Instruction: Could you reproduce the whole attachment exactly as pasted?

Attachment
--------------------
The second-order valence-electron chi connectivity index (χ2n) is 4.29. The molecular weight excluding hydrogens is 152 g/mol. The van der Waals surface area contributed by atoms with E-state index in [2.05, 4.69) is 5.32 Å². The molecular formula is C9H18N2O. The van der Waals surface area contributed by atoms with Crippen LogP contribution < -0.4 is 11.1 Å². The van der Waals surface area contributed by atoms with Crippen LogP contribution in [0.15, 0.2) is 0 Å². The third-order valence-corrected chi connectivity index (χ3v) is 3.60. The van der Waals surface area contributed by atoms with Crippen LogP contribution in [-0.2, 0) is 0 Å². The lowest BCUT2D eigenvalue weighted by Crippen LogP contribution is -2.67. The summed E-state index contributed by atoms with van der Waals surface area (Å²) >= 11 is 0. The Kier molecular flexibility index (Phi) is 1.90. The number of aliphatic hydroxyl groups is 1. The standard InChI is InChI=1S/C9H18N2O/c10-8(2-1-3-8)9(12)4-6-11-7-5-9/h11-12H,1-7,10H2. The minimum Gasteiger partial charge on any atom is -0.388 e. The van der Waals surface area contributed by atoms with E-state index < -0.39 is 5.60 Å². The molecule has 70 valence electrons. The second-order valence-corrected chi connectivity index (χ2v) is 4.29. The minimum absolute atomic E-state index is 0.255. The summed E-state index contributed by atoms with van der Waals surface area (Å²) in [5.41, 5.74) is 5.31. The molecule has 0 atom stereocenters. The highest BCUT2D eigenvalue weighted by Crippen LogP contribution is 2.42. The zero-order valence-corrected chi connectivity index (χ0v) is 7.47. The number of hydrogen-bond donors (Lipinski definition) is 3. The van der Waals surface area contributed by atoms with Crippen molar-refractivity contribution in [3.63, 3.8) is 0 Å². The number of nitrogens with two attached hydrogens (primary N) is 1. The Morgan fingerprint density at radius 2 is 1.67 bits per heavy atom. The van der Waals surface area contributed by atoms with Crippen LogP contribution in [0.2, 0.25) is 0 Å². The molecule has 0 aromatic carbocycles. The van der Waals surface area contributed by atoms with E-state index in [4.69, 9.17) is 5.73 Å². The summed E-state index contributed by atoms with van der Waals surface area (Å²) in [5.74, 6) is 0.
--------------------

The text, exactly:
The second-order valence-electron chi connectivity index (χ2n) is 4.29. The molecular weight excluding hydrogens is 152 g/mol. The van der Waals surface area contributed by atoms with E-state index in [2.05, 4.69) is 5.32 Å². The molecular formula is C9H18N2O. The van der Waals surface area contributed by atoms with Crippen LogP contribution < -0.4 is 11.1 Å². The van der Waals surface area contributed by atoms with Crippen LogP contribution in [0.15, 0.2) is 0 Å². The third-order valence-corrected chi connectivity index (χ3v) is 3.60. The van der Waals surface area contributed by atoms with Crippen LogP contribution in [-0.2, 0) is 0 Å². The lowest BCUT2D eigenvalue weighted by Crippen LogP contribution is -2.67. The summed E-state index contributed by atoms with van der Waals surface area (Å²) >= 11 is 0. The Kier molecular flexibility index (Phi) is 1.90. The number of aliphatic hydroxyl groups is 1. The standard InChI is InChI=1S/C9H18N2O/c10-8(2-1-3-8)9(12)4-6-11-7-5-9/h11-12H,1-7,10H2. The minimum Gasteiger partial charge on any atom is -0.388 e. The van der Waals surface area contributed by atoms with E-state index < -0.39 is 5.60 Å². The molecule has 70 valence electrons. The second-order valence-corrected chi connectivity index (χ2v) is 4.29. The minimum absolute atomic E-state index is 0.255. The summed E-state index contributed by atoms with van der Waals surface area (Å²) in [5.41, 5.74) is 5.31. The molecule has 0 atom stereocenters. The highest BCUT2D eigenvalue weighted by Crippen LogP contribution is 2.42. The zero-order valence-corrected chi connectivity index (χ0v) is 7.47. The number of hydrogen-bond donors (Lipinski definition) is 3. The van der Waals surface area contributed by atoms with Crippen molar-refractivity contribution in [3.63, 3.8) is 0 Å². The number of nitrogens with two attached hydrogens (primary N) is 1. The Morgan fingerprint density at radius 2 is 1.67 bits per heavy atom. The van der Waals surface area contributed by atoms with Crippen LogP contribution in [0.2, 0.25) is 0 Å². The molecule has 0 aromatic carbocycles. The van der Waals surface area contributed by atoms with E-state index in [4.69, 9.17) is 5.73 Å². The summed E-state index contributed by atoms with van der Waals surface area (Å²) in [5.74, 6) is 0.